Cohler: These guys have been in the venture business for 15 years and, in some ways, I kind of have too, because I don’t have any skills and [what I am doing now is] kind of what I did all along at LinkedIn and Facebook.

How do you look at the macroeconomy?

Lasky: I saw a horrible tweet that I think had been retweeted by the science fiction writer William Gibson that said: “In the future, everyone will be employed for 15 minutes.”

Cohler: Venture capital is a job, that is — at least to me, when I was working in startups — looks pretty easy. But it’s actually pretty hard. And it’s kind of like, well, you know what it is that needs to happen, it’s just actually hard to do it.

And that’s true of this set of issues too, everybody knows and agrees — nobody is a macroeconomist — but immigration reform is really important; science, technology, math and education are really important; investment in women and girls is really important. We know these things have to happen, but actually causing them to happen is really tough. This is a really tough job that we have, but I think the President’s job is even harder.

Gurley: Anyone that studies finance for like a year should walk away with the attitude: micro, maybe; macro, no chance. It’s just so complex, there are so many variables.

Fenton: I think we are in a time when investors, marginal investors, are obsessed with growth, and obsessed with growth without a high degree of concern for operating income. In times like that, what invariably happens is [that] companies forget the income component of their P&L and they build a set of practices that are just not durable, because they burn through so much capital.

Lasky: And then those pigeons always come home to roost. The cyclicality of the public markets is such that earnings will become important.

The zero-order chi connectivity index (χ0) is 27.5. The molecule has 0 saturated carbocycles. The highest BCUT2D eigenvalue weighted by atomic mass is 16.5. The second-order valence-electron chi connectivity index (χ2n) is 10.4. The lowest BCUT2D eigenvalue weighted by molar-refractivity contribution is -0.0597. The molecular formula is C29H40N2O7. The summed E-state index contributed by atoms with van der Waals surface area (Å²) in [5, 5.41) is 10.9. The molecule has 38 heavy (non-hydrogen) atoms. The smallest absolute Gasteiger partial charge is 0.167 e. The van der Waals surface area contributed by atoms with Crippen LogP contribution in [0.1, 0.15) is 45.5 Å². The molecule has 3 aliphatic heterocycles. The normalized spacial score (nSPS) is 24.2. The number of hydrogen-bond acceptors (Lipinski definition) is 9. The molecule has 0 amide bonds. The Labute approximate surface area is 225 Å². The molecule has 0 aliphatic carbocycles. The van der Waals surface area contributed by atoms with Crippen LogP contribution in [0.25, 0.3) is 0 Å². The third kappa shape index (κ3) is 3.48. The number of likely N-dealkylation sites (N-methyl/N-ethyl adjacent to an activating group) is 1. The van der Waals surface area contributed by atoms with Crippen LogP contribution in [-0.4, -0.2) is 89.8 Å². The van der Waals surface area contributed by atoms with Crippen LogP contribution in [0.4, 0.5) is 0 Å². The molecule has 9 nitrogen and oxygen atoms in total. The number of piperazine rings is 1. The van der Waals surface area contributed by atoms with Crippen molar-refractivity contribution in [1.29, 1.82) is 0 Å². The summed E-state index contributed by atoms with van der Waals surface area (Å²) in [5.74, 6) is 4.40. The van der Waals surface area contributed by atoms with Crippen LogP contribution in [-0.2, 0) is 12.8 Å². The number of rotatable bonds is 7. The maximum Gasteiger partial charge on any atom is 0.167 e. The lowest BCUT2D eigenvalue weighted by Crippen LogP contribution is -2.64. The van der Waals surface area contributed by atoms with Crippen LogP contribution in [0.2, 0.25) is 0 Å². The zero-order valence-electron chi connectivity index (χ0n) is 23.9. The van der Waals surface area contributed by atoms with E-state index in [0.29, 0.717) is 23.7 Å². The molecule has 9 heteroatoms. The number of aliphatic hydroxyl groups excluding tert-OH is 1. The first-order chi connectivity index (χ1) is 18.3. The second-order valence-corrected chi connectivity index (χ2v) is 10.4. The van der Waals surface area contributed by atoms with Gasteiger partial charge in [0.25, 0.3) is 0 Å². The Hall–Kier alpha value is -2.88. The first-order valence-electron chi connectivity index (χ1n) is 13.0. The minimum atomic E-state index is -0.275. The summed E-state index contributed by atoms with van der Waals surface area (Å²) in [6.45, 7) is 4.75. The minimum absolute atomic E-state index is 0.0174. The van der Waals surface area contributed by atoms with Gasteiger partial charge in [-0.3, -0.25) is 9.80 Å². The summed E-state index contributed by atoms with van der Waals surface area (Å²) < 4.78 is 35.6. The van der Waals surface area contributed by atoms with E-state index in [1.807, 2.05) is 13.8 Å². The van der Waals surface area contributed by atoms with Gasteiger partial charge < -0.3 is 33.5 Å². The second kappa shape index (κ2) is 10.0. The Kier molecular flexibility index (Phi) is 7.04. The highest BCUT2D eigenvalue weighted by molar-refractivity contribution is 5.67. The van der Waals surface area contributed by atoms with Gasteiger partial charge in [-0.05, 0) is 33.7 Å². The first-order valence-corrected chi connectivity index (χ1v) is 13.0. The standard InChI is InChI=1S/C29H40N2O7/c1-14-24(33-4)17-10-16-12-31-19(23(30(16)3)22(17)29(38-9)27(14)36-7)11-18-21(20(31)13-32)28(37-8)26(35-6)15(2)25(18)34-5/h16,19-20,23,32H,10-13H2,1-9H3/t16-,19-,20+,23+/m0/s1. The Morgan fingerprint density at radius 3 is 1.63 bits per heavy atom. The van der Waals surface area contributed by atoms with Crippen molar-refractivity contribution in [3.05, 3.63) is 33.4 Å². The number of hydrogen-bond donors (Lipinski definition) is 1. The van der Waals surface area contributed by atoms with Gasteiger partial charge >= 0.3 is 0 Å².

Fenton: That we have this debate around bubble/non-bubble completely misses the point. The advice we try and give to the entrepreneurs is to visualize a world in which the capital goes away. And if they can visualize that world and still be okay, then proceed apace. It’s when you start to become dependent on that in macro conditions that become variable that you get caught.

Bill and I were practicing in the business in 2000 and saw these geniuses that became idiots, because all the assumptions changed in a brief period of time, when they lost the otherwise great opportunity in front of them. So that particular problem is pervasive, particularly in late-stage private companies where — if you just did an X-ray on the late-stage private world — my guess is the majority of those companies do not have durable expense rates.

Well, they will be woken up, eventually.

Is M&A the answer?

Gurley: Last year it wasn’t.

Fenton: But you look at Nest. Nest may have burst a dam of corporate development interest. Because people broadly, I think, think of that as being a highly strategic, bold move. Clearly, they have an empowered leader at the company that can pull it off. So you could see that now playing out in every corporate development office.

Lasky: There’s lots of capital on corporate balance sheets, lots of cash.

Gurley: That gets into the issue. Amazon has always been frugal around M&A, Apple hasn’t been particularly aggressive. I guess you could see eBay become more acquisitive over time. [CEO John] Donahoe has been talking a lot about his success with integration, so that could happen. It will be interesting to see if [Apple CEO Tim] Cook changes his mind. I know he’s got a lot of pressure to, but maybe that does the opposite.

What about Yahoo?

Gurley: You know more than we do. [Laughter]

Fenton: Well, as the Asian assets bear more fruit …

Lasky: That could open up a lot.

Last question: What one area that you haven’t invested in would you like to? Robotics, something crazy?

Lasky: Drones.

Cohler: Bitcoin.

Gurley: I’m spending a lot of time looking at [healthcare]. I think there are a lot of ways that these tools that we’ve learned from social media and mobile platforms could have a huge impact. The unfortunate thing, the more I learn, is that it is one of the most messed-up industries you could possibly find. And the way our government has gotten involved with the practitioners, over a very long period of time, has created a hornet’s nest that may or may not be possible to disrupt.

Fenton: Mine’s a non-Benchmark-specific thing. I am very motivated this this year, maybe in the next couple years, to invest in connecting the San Francisco population that has nothing to do with our industry with those that do. And it’s got to be through education.

It would be appalling and a shame if we looked back in five years and we did not transform people’s lives because of the success of a small group of people who had done well. It’s a great opportunity.